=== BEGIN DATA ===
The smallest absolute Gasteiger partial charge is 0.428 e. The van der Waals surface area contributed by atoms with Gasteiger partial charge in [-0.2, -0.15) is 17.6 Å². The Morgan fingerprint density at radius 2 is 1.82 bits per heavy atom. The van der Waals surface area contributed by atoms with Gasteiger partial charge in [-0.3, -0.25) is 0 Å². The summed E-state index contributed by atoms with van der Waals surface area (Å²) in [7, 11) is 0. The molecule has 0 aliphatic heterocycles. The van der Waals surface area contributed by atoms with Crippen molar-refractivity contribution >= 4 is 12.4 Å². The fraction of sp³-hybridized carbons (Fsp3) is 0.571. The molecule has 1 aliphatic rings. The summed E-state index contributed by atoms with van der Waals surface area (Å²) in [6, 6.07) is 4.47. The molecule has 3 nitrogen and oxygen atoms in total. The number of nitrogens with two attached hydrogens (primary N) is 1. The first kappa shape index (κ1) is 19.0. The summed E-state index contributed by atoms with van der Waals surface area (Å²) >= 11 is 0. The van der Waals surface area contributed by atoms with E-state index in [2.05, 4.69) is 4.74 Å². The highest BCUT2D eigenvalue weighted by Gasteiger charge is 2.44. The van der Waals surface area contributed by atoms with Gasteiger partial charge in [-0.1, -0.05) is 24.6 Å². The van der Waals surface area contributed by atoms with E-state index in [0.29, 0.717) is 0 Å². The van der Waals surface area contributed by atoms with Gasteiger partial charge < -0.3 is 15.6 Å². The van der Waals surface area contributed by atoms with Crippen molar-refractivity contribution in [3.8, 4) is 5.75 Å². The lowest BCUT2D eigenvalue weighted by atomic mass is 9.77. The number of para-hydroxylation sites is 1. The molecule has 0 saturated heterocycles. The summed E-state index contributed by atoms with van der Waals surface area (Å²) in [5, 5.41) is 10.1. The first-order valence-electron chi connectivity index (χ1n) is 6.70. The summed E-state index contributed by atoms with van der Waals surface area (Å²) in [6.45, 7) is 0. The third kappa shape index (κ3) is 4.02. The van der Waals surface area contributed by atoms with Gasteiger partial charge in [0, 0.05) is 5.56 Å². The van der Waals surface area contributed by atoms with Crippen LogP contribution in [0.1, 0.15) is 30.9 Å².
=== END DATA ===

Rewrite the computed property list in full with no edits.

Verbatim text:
The smallest absolute Gasteiger partial charge is 0.428 e. The van der Waals surface area contributed by atoms with Gasteiger partial charge in [-0.2, -0.15) is 17.6 Å². The Morgan fingerprint density at radius 2 is 1.82 bits per heavy atom. The van der Waals surface area contributed by atoms with Gasteiger partial charge in [-0.3, -0.25) is 0 Å². The summed E-state index contributed by atoms with van der Waals surface area (Å²) in [7, 11) is 0. The molecule has 0 aliphatic heterocycles. The van der Waals surface area contributed by atoms with Crippen molar-refractivity contribution >= 4 is 12.4 Å². The fraction of sp³-hybridized carbons (Fsp3) is 0.571. The molecule has 1 aliphatic rings. The summed E-state index contributed by atoms with van der Waals surface area (Å²) in [6, 6.07) is 4.47. The molecule has 3 nitrogen and oxygen atoms in total. The number of nitrogens with two attached hydrogens (primary N) is 1. The first kappa shape index (κ1) is 19.0. The summed E-state index contributed by atoms with van der Waals surface area (Å²) >= 11 is 0. The van der Waals surface area contributed by atoms with E-state index in [2.05, 4.69) is 4.74 Å². The highest BCUT2D eigenvalue weighted by Gasteiger charge is 2.44. The van der Waals surface area contributed by atoms with Gasteiger partial charge in [-0.1, -0.05) is 24.6 Å². The van der Waals surface area contributed by atoms with E-state index in [0.29, 0.717) is 0 Å². The van der Waals surface area contributed by atoms with Gasteiger partial charge < -0.3 is 15.6 Å². The van der Waals surface area contributed by atoms with Crippen molar-refractivity contribution in [3.8, 4) is 5.75 Å². The lowest BCUT2D eigenvalue weighted by atomic mass is 9.77. The number of para-hydroxylation sites is 1. The molecule has 0 saturated heterocycles. The summed E-state index contributed by atoms with van der Waals surface area (Å²) in [5, 5.41) is 10.1. The first-order valence-electron chi connectivity index (χ1n) is 6.70. The summed E-state index contributed by atoms with van der Waals surface area (Å²) in [6.45, 7) is 0. The third kappa shape index (κ3) is 4.02. The van der Waals surface area contributed by atoms with Gasteiger partial charge in [0, 0.05) is 5.56 Å². The van der Waals surface area contributed by atoms with Crippen LogP contribution in [0.1, 0.15) is 30.9 Å².